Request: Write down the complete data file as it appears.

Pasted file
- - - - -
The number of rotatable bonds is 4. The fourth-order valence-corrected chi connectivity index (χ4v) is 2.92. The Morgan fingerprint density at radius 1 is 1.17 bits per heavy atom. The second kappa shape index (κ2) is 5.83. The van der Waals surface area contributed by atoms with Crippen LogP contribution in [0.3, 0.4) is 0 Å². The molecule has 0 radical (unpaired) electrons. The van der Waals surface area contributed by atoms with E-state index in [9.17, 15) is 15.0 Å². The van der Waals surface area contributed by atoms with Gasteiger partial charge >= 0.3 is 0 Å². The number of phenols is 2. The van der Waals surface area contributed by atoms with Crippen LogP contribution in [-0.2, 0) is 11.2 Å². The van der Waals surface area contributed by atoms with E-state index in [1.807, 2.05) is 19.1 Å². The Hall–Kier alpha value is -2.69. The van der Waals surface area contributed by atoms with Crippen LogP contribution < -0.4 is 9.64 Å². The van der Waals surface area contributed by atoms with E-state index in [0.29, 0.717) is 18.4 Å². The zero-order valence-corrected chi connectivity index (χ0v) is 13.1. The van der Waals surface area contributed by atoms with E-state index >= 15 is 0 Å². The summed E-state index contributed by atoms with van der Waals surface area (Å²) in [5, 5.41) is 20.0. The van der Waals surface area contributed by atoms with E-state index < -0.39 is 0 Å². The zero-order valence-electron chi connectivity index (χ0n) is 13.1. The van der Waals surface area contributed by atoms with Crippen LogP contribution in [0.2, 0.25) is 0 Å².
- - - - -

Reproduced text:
The number of rotatable bonds is 4. The fourth-order valence-corrected chi connectivity index (χ4v) is 2.92. The Morgan fingerprint density at radius 1 is 1.17 bits per heavy atom. The second kappa shape index (κ2) is 5.83. The van der Waals surface area contributed by atoms with Crippen LogP contribution in [0.3, 0.4) is 0 Å². The molecule has 0 radical (unpaired) electrons. The van der Waals surface area contributed by atoms with E-state index in [9.17, 15) is 15.0 Å². The van der Waals surface area contributed by atoms with Gasteiger partial charge >= 0.3 is 0 Å². The number of phenols is 2. The van der Waals surface area contributed by atoms with Crippen LogP contribution in [-0.2, 0) is 11.2 Å². The van der Waals surface area contributed by atoms with E-state index in [1.807, 2.05) is 19.1 Å². The Hall–Kier alpha value is -2.69. The van der Waals surface area contributed by atoms with Crippen LogP contribution < -0.4 is 9.64 Å². The van der Waals surface area contributed by atoms with E-state index in [0.29, 0.717) is 18.4 Å². The zero-order valence-corrected chi connectivity index (χ0v) is 13.1. The van der Waals surface area contributed by atoms with E-state index >= 15 is 0 Å². The summed E-state index contributed by atoms with van der Waals surface area (Å²) in [5, 5.41) is 20.0. The van der Waals surface area contributed by atoms with E-state index < -0.39 is 0 Å². The zero-order valence-electron chi connectivity index (χ0n) is 13.1. The van der Waals surface area contributed by atoms with Crippen LogP contribution in [0.2, 0.25) is 0 Å².